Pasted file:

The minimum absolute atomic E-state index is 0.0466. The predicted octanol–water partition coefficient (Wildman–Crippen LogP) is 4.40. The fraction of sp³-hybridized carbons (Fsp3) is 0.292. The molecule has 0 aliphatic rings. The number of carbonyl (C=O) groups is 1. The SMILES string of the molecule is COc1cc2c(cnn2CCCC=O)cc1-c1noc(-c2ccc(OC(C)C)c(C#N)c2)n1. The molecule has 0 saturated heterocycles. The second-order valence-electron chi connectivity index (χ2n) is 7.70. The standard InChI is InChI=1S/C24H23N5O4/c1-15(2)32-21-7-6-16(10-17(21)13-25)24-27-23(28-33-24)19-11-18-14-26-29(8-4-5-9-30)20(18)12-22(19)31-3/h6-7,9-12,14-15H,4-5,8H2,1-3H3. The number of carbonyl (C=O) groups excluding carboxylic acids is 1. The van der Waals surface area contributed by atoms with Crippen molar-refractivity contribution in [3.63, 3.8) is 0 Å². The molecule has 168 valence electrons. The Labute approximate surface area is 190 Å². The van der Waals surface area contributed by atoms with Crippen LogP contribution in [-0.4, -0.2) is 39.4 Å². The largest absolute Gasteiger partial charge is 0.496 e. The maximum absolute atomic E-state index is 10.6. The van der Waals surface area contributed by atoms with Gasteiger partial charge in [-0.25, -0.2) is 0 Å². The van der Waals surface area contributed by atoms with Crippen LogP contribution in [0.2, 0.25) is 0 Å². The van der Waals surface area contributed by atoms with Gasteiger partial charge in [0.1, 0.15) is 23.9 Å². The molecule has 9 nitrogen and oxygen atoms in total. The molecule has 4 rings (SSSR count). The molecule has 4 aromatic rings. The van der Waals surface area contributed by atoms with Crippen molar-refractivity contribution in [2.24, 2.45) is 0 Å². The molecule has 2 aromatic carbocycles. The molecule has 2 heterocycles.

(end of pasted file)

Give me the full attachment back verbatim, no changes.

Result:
The minimum absolute atomic E-state index is 0.0466. The predicted octanol–water partition coefficient (Wildman–Crippen LogP) is 4.40. The fraction of sp³-hybridized carbons (Fsp3) is 0.292. The molecule has 0 aliphatic rings. The number of carbonyl (C=O) groups is 1. The SMILES string of the molecule is COc1cc2c(cnn2CCCC=O)cc1-c1noc(-c2ccc(OC(C)C)c(C#N)c2)n1. The molecule has 0 saturated heterocycles. The second-order valence-electron chi connectivity index (χ2n) is 7.70. The standard InChI is InChI=1S/C24H23N5O4/c1-15(2)32-21-7-6-16(10-17(21)13-25)24-27-23(28-33-24)19-11-18-14-26-29(8-4-5-9-30)20(18)12-22(19)31-3/h6-7,9-12,14-15H,4-5,8H2,1-3H3. The number of carbonyl (C=O) groups excluding carboxylic acids is 1. The van der Waals surface area contributed by atoms with Crippen molar-refractivity contribution in [3.63, 3.8) is 0 Å². The molecule has 168 valence electrons. The Labute approximate surface area is 190 Å². The van der Waals surface area contributed by atoms with Crippen LogP contribution in [-0.4, -0.2) is 39.4 Å². The largest absolute Gasteiger partial charge is 0.496 e. The maximum absolute atomic E-state index is 10.6. The van der Waals surface area contributed by atoms with Gasteiger partial charge in [-0.25, -0.2) is 0 Å². The van der Waals surface area contributed by atoms with Crippen LogP contribution in [0.2, 0.25) is 0 Å². The van der Waals surface area contributed by atoms with Gasteiger partial charge in [0.1, 0.15) is 23.9 Å². The molecule has 9 nitrogen and oxygen atoms in total. The molecule has 4 rings (SSSR count). The molecule has 4 aromatic rings. The van der Waals surface area contributed by atoms with Crippen molar-refractivity contribution in [2.24, 2.45) is 0 Å². The molecule has 2 aromatic carbocycles. The molecule has 2 heterocycles.